Flat warts usually appear in groups as smooth, flat-topped, yellow-brown, pink, or skin-colored spots, most frequently on the face and tops of the hands. They can also develop along scratch marks. The beard area in men and the legs in women are also common locations for flat warts, where they may be spread by shaving.

Flat warts are more common among children and young adults.

This type of wart typically causes no symptoms but is usually difficult to treat.

Flat Warts
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This photo shows flat warts on the face with multiple flat, skin-colored, and raised bumps.
© Springer Science+Business Media

Genital warts

Also called venereal warts or condylomata acuminata, genital warts occur on the penis, anus, vulva, vagina, and cervix.

They can be flat, smooth, and velvety or irregular, bumpy growths often with the texture of a small cauliflower.

Genital warts usually do not cause symptoms, but warts around the anus often itch.

Genital Warts on the Penis
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This photo shows pink and raised genital warts (arrows) on the penis.
© Springer Science+Business Media

Did You Know...

  • Warts are most often spread from one part of the body to another, but they can also spread from one person to another.

Diagnosis of Warts

  • A doctor's evaluation

  • Rarely biopsy

Doctors recognize warts by their typical appearance.

Growths on the skin that cannot be definitively identified may need to be removed for examination under a microscope (biopsy).

Treatment of Warts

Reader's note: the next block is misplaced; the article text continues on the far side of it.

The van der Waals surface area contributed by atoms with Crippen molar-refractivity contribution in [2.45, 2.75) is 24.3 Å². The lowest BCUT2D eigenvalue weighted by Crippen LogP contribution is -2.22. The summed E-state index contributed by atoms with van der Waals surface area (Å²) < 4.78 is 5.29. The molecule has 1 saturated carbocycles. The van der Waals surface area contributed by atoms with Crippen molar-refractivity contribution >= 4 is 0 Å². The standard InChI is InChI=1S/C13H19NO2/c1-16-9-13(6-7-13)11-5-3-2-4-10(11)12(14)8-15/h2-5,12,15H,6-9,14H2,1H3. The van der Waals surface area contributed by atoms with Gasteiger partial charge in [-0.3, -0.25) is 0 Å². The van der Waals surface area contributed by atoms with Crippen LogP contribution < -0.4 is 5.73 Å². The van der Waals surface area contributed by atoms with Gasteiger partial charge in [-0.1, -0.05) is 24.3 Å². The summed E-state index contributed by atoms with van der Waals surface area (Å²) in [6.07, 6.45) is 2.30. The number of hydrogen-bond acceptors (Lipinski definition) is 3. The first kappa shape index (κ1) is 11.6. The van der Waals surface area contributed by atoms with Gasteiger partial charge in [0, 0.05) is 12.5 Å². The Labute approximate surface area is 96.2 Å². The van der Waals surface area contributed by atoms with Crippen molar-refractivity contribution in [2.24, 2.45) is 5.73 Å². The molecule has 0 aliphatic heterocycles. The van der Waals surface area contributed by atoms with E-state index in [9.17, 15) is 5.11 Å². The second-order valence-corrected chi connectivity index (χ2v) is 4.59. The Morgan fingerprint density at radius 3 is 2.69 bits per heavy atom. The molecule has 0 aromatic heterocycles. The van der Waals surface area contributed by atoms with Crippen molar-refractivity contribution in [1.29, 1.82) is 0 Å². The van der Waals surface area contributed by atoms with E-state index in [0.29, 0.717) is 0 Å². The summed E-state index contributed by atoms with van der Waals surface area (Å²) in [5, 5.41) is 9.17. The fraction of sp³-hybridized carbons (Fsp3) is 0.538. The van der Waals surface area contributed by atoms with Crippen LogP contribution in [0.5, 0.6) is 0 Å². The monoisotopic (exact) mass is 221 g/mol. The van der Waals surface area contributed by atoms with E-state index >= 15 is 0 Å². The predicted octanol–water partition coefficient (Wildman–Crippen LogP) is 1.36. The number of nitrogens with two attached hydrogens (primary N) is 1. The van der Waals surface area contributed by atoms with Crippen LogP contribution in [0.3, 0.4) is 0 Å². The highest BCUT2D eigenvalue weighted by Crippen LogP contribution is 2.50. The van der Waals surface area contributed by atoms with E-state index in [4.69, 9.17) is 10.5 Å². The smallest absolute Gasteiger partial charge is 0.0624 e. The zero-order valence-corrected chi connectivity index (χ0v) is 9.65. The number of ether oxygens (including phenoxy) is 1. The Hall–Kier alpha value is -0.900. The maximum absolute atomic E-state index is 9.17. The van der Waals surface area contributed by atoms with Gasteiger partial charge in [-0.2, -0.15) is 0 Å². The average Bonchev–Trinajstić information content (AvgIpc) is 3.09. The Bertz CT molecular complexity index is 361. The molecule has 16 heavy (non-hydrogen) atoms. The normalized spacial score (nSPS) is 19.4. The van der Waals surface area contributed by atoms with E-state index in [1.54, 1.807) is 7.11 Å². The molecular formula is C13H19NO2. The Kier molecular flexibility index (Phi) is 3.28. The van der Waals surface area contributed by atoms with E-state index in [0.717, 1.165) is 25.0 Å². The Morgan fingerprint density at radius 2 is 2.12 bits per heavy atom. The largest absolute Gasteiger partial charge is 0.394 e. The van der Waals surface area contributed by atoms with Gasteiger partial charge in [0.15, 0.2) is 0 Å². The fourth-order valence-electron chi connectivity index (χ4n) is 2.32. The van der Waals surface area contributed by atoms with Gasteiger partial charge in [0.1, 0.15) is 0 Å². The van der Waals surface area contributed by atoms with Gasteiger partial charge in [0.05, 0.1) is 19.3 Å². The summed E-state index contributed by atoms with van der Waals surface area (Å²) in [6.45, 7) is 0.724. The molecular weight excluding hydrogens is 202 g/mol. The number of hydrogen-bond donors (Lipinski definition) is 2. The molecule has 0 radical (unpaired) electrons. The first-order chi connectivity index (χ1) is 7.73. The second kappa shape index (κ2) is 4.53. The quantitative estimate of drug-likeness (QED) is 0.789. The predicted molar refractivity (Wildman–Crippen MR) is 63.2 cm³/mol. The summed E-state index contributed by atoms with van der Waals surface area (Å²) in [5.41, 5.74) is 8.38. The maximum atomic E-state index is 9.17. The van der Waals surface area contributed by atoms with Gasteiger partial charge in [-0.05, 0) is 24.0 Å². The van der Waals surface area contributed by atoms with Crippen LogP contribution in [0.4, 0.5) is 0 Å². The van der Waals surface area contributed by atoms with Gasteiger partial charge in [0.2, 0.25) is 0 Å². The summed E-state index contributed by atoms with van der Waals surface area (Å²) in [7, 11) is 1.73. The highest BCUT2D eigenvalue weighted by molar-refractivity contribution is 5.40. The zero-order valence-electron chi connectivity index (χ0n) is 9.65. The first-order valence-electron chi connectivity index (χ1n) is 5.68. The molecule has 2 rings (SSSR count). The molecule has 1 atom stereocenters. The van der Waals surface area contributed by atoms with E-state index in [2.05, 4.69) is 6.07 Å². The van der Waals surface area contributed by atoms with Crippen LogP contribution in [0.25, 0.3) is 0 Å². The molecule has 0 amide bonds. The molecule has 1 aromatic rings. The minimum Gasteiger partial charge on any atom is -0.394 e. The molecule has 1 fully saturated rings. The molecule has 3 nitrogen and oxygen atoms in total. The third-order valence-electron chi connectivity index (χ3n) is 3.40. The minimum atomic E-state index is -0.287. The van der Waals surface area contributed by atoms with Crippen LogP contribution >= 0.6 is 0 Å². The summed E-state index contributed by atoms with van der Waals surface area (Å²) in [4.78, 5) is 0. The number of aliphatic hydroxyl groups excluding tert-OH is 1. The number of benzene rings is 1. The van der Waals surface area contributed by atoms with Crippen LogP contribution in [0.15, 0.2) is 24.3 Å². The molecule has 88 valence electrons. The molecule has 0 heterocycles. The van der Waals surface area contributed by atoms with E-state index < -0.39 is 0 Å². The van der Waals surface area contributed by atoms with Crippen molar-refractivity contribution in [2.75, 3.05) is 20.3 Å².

• Topical chemicals

  • Freezing

  • Burning or cutting

  • Other therapies

Many warts, particularly common warts, disappear on their own within a year or two. Because warts rarely leave a scar when they heal spontaneously, they do not need to be treated unless they cause pain or psychologic distress.

Genital warts are treated to prevent spread to a sex partner (see Treatment of HPV Infection).

All types of warts may return after removal. Plantar warts are the most difficult to cure.

Warts can be removed in several ways. Some of these treatments are more effective for certain types of warts.


Topical chemicals are applied directly to the wart. They come in various forms, such as creams, gels, lotions, or solutions.

Some chemicals can be applied by the person, but others must be applied by a doctor. Most of these chemicals can burn normal skin, so when they are applied at home, directions must be followed carefully. Chemicals usually require multiple applications over several weeks to months. Before applying chemicals to the wart, the wart can first be soaked in hot water to make it easier for the chemicals to penetrate it. The wart is scraped either at home or in the office to remove dead tissue before each treatment.

Freezing (cryotherapy)

Warts may be frozen with various commercial freezing probes. However, liquid nitrogen sprayed on or applied with a cotton swab is more effective.

Freezing is safe when it is done by a trained health care professional. The area usually does not need to be numbed, but freezing with no numbing may be too painful for children to tolerate.

Cryotherapy is often used for plantar warts, filiform warts, and periungual warts.

Multiple treatments at monthly intervals are often required, especially for large warts.

Burning (electrosurgery) and cutting

A laser can be used to burn off warts. Like with freezing, multiple treatments usually are required (see Using Lasers to Treat Skin Problems).

A wart may be removed by scraping and burning it with an electric needle (a procedure called curettage and electrodesiccation).

A wart can also be removed surgically either by shaving it off with a razor or using a scalpel blade to cut it out.

These methods are effective but are more painful and usually leave a scar. An anesthetic is injected for some of these procedures.

Other therapies

An antigen made with the yeast Candida can be injected directly into warts, particularly warts that are difficult to treat. This antigen comes from the yeast. When injected into a wart, it causes an immune response that fights against the virus.

The HPV vaccine that protects against 9 strains of HPV may be helpful for children who have warts that are difficult to treat.

Prevention of Warts

HPV vaccines protect against some of the types of HPV that cause warts and cancer.